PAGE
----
UV-Blocking Bike Jersey Eliminates Need for Sunscreen

Applying sunscreen in the outdoors can be a pain. As such, whenever possible I wear clothing that can do double duty by blocking the sun’s harmful rays. Wide-brim hats, Buffs, and handkerchiefs on the neck are no-brainers. But less known is clothing with built-in UPF protection.

Last month, on a two-day mountain bike trip to the Maah Daah Hey Trail, I tested a shirt called the Solar Jet Jersey from Specialized. The long-sleeve top has a rating of UPF 50, meaning my arms and upper body would be about as protected as I could ever hope without applying copious amounts of tacky white stuff from a tube.

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The author at the trailhead, suited up against the sun; photo © T.C. Worley

The venue for the Maah Daah Hey trip, the desert-like Badlands of North Dakota, featured long days with clear skies. (See our trip report, “Back From ‘Maah Daah Hey’ Trail.”) Sunlight burned for 13 hours at a stretch nonstop each day as we rode, with 50 miles our per-diem goal.

My plan was to wear clothing with maximum coverage and protection from the sun. I would apply sunscreen on my neck, lips, cheeks, and the back of my calves — but that was it.

Otherwise, my sun-defying kit included gloves for protecting the hands, a cycling cap under my helmet for shade on the face, and knicker-length bike shorts that extend past the knee. Sunglasses protected my eyes. Then the Specialized jersey covered me on top.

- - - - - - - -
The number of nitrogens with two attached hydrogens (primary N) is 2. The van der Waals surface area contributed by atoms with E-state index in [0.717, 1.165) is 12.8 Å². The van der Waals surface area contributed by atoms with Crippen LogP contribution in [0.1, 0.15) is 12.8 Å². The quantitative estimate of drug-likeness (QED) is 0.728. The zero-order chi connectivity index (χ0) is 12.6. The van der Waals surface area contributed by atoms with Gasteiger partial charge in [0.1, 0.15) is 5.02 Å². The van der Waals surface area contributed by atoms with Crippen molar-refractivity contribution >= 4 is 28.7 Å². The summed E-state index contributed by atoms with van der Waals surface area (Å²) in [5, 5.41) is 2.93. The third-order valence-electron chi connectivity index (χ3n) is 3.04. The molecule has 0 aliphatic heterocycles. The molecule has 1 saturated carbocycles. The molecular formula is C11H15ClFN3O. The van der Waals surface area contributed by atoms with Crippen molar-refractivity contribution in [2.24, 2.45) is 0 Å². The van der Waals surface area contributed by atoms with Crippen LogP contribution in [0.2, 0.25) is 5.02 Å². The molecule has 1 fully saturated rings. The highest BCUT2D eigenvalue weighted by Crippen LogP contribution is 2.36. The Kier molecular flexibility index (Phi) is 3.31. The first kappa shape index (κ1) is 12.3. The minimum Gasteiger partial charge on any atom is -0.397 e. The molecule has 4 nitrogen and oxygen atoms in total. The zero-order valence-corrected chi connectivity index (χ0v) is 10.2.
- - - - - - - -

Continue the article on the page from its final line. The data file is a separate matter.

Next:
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Solar Jet Jersey

Made of a sun-screening polyester fabric, the $100 Solar Jet jersey is a slick piece. Long sleeves, a mid-height collar, and a full front zipper give it the feel of a jacket. But the fabric is light and breathable enough to wear on an 85-degree day.

Specialized calls its sun-blocking fabric technology “Reflexsun.” It works to deflect harmful rays via white fabric with an ultra-dense weave. The company touts “two to three times the sun protection” as compared to a regular shirt.

The dense-weave fabric also holds almost no moisture. This means sweat does not easily soak through, though the top is not clammy either. On our bike trip, I dunked the Solar Jet Jersey underwater once to soak it in a creek in an attempt to cool down. But the hydrophobic polyester material retained almost no water, and the top was dry within a half-hour biking in the wind. Foiled!

During the ride, my partners rubbed sunscreen onto their arms multiple times a day. As planned, I never applied a drop except to my neck, face, and lower legs.

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Rear view of Solar Jet Jersey

I ended the bike trip sunburn-free. My legs were tired, and my body was beat. But my scheme to block the sun had worked like a dream.

One caveat: With its gleaming white fabric, the Specialized top begs to attract stains. The fabric is fairly dirt-resistant, though after two days of hard use on a dusty trail my jersey no longer looks new. Its white fabric is faded to a subtle yellow now in spots where sweat, dirt, and other detritus of the trail got in the way.

—Stephen Regenold is editor of GearJunkie.com. Connect with Regenold at Facebook.com/TheGearJunkie or on Twitter via @TheGearJunkie.

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